Officials gather to support Proposal 1

Photo by Zeinab Najm. Dearborn Mayor John O’Reilly Jr. (left) listens as Gov. Rick Snyder explains the importance of Proposal 1 for Michigan roads and safety. Washtenaw County Sheriff Jerry Clayton and Walbridge Chairman and CEO John Rakolta show their support at a news conference at Dearborn Fire Station No. 2 March 19.

Photo by Zeinab Najm. Dearborn Mayor John O’Reilly Jr. (left) listens as Gov. Rick Snyder explains the importance of Proposal 1 for Michigan roads and safety. Washtenaw County Sheriff Jerry Clayton and Walbridge Chairman and CEO John Rakolta show their support at a news conference at Dearborn Fire Station No. 2 March 19.

By ZEINAB NAJM
Times-Herald Newspapers

DEARBORN —The discussion on Michigan’s roads was the main topic during a March 19 news conference supporting Proposal 1.

Officials and leaders from across the state gathered at Dearborn Fire Station No. 2 to urge the public to vote yes on Proposal 1 during the May 5 election.

If passed, the proposal seeks a 1 percent increase in retail sales tax from 6 percent to 7 percent.

Also, the proposal will eliminate the sales tax from fuel to create a permanent tax solely for funding roads to the fuel price.
With the sales tax increase, the proposal is projected to raise $1.2 billion in new transportation money each year.

The proposal is planned to increase the amount of use tax dedicated to the School Aid Fund and expand the use of the fund to community colleges and career, technical education as well.

A 2013 Michigan Department of Transportation study found that Michigan has the highest annual individual vehicle repair costs at $357 per driver compared to five other Great Lakes states.

The focus at the news conference was more on the crumbling road conditions and how they affect law enforcement and first responders as well as everyday drivers.

Each speaker agreed that the proposal was designed as a solution for the poor Michigan road conditions.
Gov. Rick Snyder emphasized the growing safety concerns with the current road conditions.

“This is long overdue,” he said. “The option of doing nothing is the most terrible option. Is it easy to vote for a tax increase? Absolutely not. Your inclination is to say no. Common sense, though, says yes.”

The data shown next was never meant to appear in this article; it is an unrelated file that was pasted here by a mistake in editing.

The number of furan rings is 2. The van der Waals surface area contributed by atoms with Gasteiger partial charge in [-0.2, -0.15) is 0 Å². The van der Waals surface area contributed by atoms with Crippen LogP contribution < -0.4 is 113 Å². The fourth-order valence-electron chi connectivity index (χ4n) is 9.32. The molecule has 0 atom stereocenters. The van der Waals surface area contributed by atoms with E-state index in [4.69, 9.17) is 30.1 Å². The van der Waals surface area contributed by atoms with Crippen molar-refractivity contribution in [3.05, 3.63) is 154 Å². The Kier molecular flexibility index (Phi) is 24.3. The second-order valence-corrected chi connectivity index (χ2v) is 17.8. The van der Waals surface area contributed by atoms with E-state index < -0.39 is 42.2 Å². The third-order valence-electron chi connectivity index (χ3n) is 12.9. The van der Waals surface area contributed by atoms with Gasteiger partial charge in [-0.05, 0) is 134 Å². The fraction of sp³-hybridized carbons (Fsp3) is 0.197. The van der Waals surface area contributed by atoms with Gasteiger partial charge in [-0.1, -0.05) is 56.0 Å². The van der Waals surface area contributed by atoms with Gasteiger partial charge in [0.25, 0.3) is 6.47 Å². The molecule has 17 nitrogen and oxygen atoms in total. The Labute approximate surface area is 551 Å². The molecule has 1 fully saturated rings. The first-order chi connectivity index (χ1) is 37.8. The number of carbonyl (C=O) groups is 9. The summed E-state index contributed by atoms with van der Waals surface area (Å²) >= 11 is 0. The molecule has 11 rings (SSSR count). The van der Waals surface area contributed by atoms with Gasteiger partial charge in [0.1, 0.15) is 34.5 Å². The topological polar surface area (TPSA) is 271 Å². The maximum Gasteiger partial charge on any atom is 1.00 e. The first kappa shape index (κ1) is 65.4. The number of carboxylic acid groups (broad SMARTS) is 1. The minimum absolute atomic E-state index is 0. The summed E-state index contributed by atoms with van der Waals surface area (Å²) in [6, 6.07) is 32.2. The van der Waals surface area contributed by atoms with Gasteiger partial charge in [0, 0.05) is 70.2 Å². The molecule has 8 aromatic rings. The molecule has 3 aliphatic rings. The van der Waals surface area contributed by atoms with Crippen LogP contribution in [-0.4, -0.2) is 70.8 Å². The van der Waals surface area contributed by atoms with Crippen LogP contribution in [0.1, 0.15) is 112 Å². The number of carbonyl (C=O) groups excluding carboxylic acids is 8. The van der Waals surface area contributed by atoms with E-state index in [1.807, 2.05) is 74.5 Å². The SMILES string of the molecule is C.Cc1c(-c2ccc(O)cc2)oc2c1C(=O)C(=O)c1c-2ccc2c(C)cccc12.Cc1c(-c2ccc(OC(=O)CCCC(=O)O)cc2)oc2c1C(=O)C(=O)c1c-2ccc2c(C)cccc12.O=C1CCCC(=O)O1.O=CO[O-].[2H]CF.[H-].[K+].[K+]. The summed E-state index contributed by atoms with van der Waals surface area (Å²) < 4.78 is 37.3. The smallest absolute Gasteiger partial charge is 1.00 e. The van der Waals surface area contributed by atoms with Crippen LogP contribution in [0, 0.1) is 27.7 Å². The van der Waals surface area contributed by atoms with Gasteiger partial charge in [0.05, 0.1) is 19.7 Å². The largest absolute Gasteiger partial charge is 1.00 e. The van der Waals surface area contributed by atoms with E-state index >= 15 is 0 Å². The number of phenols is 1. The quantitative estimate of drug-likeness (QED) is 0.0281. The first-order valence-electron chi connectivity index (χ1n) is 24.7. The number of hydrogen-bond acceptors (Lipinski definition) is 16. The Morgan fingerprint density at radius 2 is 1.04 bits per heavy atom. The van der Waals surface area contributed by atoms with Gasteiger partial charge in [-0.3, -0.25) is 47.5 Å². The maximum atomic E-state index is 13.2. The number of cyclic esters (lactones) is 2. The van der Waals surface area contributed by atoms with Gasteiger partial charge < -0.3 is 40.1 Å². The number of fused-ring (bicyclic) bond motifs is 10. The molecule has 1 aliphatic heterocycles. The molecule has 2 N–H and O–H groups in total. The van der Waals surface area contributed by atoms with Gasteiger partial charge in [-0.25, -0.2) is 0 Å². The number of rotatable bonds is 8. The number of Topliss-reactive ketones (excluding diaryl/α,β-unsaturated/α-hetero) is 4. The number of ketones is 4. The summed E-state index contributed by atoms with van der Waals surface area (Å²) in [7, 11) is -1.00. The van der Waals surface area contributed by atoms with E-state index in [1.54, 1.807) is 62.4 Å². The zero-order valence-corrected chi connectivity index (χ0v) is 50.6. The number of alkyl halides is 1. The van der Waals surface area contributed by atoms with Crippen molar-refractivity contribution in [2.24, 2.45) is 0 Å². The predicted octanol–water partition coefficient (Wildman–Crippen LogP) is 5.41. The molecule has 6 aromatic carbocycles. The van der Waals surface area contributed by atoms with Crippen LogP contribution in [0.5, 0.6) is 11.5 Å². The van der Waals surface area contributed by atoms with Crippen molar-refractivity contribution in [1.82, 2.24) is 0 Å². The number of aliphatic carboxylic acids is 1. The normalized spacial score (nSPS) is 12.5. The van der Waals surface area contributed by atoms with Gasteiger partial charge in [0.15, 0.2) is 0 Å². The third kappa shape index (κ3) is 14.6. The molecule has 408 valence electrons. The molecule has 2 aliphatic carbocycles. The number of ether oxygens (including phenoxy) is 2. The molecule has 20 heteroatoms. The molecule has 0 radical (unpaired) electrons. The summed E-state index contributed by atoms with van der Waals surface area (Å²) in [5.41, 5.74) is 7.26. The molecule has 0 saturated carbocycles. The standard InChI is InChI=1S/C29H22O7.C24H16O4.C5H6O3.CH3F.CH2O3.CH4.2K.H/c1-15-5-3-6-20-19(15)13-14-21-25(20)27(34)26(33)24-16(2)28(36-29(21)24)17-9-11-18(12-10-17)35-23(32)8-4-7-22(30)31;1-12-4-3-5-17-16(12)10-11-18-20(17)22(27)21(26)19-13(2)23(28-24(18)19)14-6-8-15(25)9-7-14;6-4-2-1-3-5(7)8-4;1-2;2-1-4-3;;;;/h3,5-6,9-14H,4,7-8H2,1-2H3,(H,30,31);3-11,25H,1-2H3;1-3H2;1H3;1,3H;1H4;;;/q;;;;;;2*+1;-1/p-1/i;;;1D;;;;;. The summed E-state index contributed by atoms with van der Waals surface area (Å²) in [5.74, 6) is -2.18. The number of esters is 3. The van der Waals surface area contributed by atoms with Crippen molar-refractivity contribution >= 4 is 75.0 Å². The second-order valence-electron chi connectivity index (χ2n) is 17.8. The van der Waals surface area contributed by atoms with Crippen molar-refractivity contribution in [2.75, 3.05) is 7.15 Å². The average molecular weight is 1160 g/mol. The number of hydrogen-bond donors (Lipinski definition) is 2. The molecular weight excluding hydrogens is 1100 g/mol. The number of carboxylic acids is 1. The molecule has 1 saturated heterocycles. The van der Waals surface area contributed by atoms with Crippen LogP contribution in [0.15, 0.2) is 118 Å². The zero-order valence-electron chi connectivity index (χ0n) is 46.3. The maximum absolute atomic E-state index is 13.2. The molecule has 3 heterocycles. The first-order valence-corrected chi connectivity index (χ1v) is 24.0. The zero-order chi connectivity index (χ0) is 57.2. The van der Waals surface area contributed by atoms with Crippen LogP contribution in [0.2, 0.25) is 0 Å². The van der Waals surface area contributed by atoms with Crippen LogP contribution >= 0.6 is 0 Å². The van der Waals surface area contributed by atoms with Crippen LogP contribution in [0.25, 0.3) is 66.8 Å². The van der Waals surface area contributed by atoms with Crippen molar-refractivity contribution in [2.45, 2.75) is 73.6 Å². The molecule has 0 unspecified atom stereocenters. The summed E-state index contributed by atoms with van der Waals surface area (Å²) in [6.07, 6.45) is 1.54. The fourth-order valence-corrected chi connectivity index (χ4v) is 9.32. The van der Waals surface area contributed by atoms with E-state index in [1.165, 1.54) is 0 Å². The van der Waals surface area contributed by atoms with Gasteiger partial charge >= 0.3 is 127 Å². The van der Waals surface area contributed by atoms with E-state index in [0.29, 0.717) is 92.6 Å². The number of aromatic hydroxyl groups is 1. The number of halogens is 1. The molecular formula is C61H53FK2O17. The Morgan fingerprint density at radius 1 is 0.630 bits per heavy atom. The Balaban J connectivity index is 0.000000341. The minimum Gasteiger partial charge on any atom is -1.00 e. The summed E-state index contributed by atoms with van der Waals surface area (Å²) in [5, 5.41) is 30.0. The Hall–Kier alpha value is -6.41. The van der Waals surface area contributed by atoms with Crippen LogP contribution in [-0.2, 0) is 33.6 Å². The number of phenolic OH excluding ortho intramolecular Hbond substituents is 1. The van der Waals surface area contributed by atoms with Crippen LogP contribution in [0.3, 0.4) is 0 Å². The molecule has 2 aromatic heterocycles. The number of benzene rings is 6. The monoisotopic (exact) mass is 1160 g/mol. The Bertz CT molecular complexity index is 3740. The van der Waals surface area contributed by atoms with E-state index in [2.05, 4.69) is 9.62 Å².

Mayor John O’Reilly Jr. said commuters do not have a viable alternative to driving.

“When we look at metropolitan Detroit, there is no other major community in our nation that has only one choice, driving,” he said. “A majority of our residents have no choice but to get on the roads and I think that means we have to take a much greater care to make those roads safe.”

Wayne County Executive Warren Evans supported the proposal because he views it as the only option now to fix it.
“We know that we have a tremendously neglected road system,” he said. “We know that any attempt to fix it is not going to be perfect. That shouldn’t be the standard. The standard is that we’ve neglected it and this is the time to fix it.”

Fire Chief Joseph Murray agreed that now is the time to act to improve the roads.

“Our response times are a very big concern for us and they are further complicated by having to navigate through pot holes and construction problems in the roads,” he said. “It is very important that we get these road worked on.”

The League of Women Voters of Dearborn/Dearborn Heights will host a session explaining the proposal at 7 p.m. April 20 at Caroline Kennedy Library, 24590 George Street in Dearborn Heights.

For more information on the proposal go to saferoadsyes.com.

(Zeinab Najm can be reached at znajm@bewickpublications.com.)

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